A vehicle can undergo a complete exterior (and interior) redesign while retaining the same platform and wheelbase. It's safe to say that when a wheelbase changes—and certainly when a platform changes—the manufacturer completely redesigns the look of the vehicle. At these times of major change, what happens under the hood? It depends. New engines and transmissions are often introduced with a redesign, but occasionally they carry over—and sometimes new drivetrains appear during a model cycle. Usually, a platform change requires a new drivetrain because of synergies between corporations. This can get tricky, and here's an example of the potential complexities: The new-platform Dodge Durango sports one new engine and one carryover engine, both Chrysler-sourced, along with a new transmission from Mercedes-Benz.

Along with the Durango, we've highlighted a few other vehicles that are excellent examples of the evolution of a vehicle. Why is all of this important? Because as you shop for a new or used vehicle, this information will affect which model year you consider. On our new car pricing pages we tell you what the last change for a vehicle was and when the next change is expected. You can often get a better deal during the last months of a current but long-in-tooth design, or you can wait for the next generation of the model and benefit from all the advantages—or suffer from the disadvantages—that might come with it. Knowledge is power; Choose Your Car Wisely.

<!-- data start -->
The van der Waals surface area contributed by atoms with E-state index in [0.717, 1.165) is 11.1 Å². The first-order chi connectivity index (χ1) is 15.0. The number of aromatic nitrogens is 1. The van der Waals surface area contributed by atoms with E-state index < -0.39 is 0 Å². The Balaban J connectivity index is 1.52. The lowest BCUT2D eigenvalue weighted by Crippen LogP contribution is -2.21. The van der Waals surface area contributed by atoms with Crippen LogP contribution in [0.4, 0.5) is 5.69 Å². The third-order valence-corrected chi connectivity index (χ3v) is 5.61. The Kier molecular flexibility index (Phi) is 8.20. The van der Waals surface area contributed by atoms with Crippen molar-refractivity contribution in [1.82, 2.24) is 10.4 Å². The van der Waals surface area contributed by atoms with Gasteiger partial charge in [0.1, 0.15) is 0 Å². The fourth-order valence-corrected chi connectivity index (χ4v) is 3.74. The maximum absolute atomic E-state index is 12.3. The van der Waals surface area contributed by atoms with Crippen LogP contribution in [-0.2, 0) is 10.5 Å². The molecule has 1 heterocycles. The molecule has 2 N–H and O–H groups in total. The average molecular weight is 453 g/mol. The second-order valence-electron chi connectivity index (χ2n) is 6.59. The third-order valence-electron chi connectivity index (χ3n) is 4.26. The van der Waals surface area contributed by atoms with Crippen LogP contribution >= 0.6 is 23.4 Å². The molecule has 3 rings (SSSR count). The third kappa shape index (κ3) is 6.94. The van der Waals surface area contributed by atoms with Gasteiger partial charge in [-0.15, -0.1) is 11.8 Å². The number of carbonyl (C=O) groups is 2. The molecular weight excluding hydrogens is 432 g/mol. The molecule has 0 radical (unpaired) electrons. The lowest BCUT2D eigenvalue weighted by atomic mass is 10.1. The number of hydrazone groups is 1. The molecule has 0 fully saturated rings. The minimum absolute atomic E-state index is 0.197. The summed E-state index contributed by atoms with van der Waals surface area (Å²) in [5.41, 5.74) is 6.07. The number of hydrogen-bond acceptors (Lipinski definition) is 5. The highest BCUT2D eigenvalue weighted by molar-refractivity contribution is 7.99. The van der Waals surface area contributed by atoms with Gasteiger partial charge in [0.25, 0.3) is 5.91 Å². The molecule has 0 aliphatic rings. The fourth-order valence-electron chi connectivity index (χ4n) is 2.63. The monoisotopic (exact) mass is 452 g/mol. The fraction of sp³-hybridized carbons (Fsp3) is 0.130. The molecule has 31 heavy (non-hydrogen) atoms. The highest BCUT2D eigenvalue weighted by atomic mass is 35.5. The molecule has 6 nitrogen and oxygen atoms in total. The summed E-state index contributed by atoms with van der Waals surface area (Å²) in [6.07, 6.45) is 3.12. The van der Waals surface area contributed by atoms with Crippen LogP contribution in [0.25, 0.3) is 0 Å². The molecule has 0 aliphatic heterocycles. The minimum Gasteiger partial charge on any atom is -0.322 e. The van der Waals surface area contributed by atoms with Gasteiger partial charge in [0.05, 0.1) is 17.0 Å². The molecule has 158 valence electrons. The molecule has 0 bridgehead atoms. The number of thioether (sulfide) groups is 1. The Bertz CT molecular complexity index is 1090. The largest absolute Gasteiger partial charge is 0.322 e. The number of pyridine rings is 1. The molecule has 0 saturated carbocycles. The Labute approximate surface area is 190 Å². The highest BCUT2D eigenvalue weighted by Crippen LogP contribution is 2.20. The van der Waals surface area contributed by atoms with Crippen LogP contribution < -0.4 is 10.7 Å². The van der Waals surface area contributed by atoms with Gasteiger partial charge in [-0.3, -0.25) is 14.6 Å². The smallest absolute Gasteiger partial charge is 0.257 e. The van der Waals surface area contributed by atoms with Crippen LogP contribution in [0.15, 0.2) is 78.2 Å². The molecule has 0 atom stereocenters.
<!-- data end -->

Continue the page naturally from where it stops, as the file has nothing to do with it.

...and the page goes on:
1.  Ford Explorer – The Explorer represented a significant turning point in SUV popularity.  Designed to replace the smaller Bronco II, it helped catapult SUVs from their niche status to one of wider acceptance and later on, demand from consumers seeking the off-road and towing capabilities of a truck in a more family friendly package. However, in 2011 Ford dramatically changed the Explorer, switching it from a body-on-frame platform to a unibody platform, which is typically used on cars and crossovers. Along with major changes to its engine options, the Ford Explorer lost some off-road and towing capability, but its fuel economy increased 15/21 to 17/25 (about a 17% improvement in fuel efficiency) and it received a larger interior as well.
  2. Subaru Legacy – The Legacy is the sedan version of the Outback, but up to 2009 it was the same size on the inside as the smaller Subaru Impreza. In 2010, Subaru redesigned the Legacy and it moved from the compact car class (105 total cubic feet of interior space) to mid-size (118 cubic feet). The icing on the cake? The base price went down and fuel economy went up compared to the 2009 version.